Skyscapes 2017

See the 'Skyscapes' category winners of the Insight Investment Astronomy Photographer of the Year 2017 competition.

The Skyscapes category is a showcase for both technical skill and the art of composition. Here, we see an astounding variety of landscapes and the beauty of the night sky from the photographer’s perspective.

By juxtaposing Earth and sky, the Skyscapes category continues to surprise and challenge our expectations. We are invited to join the photographers in their quest for a memorable experience, and nature itself never fails to impress us.

Skyscapes winner

Passage to the Milky Way

Haitong Yu (China)

Xinglong, Hebei Province, China, 9 April 2016

Passage to the Milky Way © Haitong Yu
Passage to the Milky Way © Haitong Yu

This is the outdoor passageway of LAMOST (the Large Sky Area Multi-Object Fibre Spectroscopic Telescope) silhouetted by the rising Milky Way, in Xinglong Station at the National Astronomical Observatory of China. Shot with an 85 mm lens, the image is a composite of a three-panel panorama, each one with a single exposure.

Haitong Yu, category winner

Equipment used: Sony ILCE-7s camera, 85 mm f/1.4 lens, ISO 10000, panorama of three 8-second exposures

“Ominously refined, unassumingly alluring. I love the dystopian feel of this picture, the silkily leaden Milky Way framed by brutalist architecture, like a scene from a J.G. Ballard novel.”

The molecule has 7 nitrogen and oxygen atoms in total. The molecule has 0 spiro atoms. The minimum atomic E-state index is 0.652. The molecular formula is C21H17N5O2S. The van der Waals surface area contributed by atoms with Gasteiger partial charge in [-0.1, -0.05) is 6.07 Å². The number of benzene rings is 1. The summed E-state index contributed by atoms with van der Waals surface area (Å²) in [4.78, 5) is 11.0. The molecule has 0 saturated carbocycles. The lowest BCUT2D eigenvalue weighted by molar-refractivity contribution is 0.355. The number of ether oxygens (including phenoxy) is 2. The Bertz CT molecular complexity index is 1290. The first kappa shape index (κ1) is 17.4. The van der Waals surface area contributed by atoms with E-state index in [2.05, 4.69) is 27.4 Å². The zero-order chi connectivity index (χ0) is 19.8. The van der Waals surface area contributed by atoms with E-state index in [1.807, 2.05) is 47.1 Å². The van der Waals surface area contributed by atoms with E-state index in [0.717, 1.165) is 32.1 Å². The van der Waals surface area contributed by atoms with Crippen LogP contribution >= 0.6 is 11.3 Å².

Melanie Vandenbrouck, judge



Star Track in Kawakarpo

Zhong Wu (China)

DeQin, Yunnan Province, China, 16 January 2017

Star Track in Kawakarpo © Zhong-Wu

The Meili Snow Mountains, also known as the Prince Snow Mountains, are the highest peaks in the Yunnan Province, China. It is world-renowned for its beauty and is one of the most sacred mountains in Tibetan Buddhism. The moonlight hitting the top of the mountains looked like light from angels – such a wonderful picture. 

Zhong Wu, runner-up

Equipment used: Nikon D810 camera, 35 mm f/5.6 lens, ISO 200, 900-second exposure

“The interplay of light and shadow in this image is wonderful. The way the silvery light of the Moon catches the jagged, wind- blown, mountain-tops, while the stars glide through the sky unperturbed, creates an interesting contrast and a tremendously evocative icy panorama.”

Will Gater, judge 

Highly commended

Nacreous Clouds

Bartlomiej Jurecki (Poland)

Lofoten, Norway, 31 December 2016

Nacreous Clouds © Bartlomiej Jurecki

On the last day of 2016 these nacreous clouds, or polar stratospheric clouds, could be seen over the Lofoten Islands in northern Norway. After a strong wind that lasted a few days, the clouds could be admired the whole day long. The weather on Lofoten was a spectacular way to say goodbye to the passing year. 

"It is easy to see from this image why these beautiful clouds are referred to as nacreous or mother-of-pearl clouds. They form over the polar regions in the stratosphere. At sunset, when the Sun is just below the horizon it will illuminate the clouds from below. The particles that make up nacreous clouds are very small indeed, much smaller than those in more common clouds. This means that the light from the Sun is scattered and diffracted quite spectacularly as it passes through them, resulting in a wonderfully colourful display like this one." 

Bartlomiej Jurecki, highly commended

Equipment used: Nikon D800 camera, 300 mm f/7.1 lens, ISO 10, 1/800-second exposure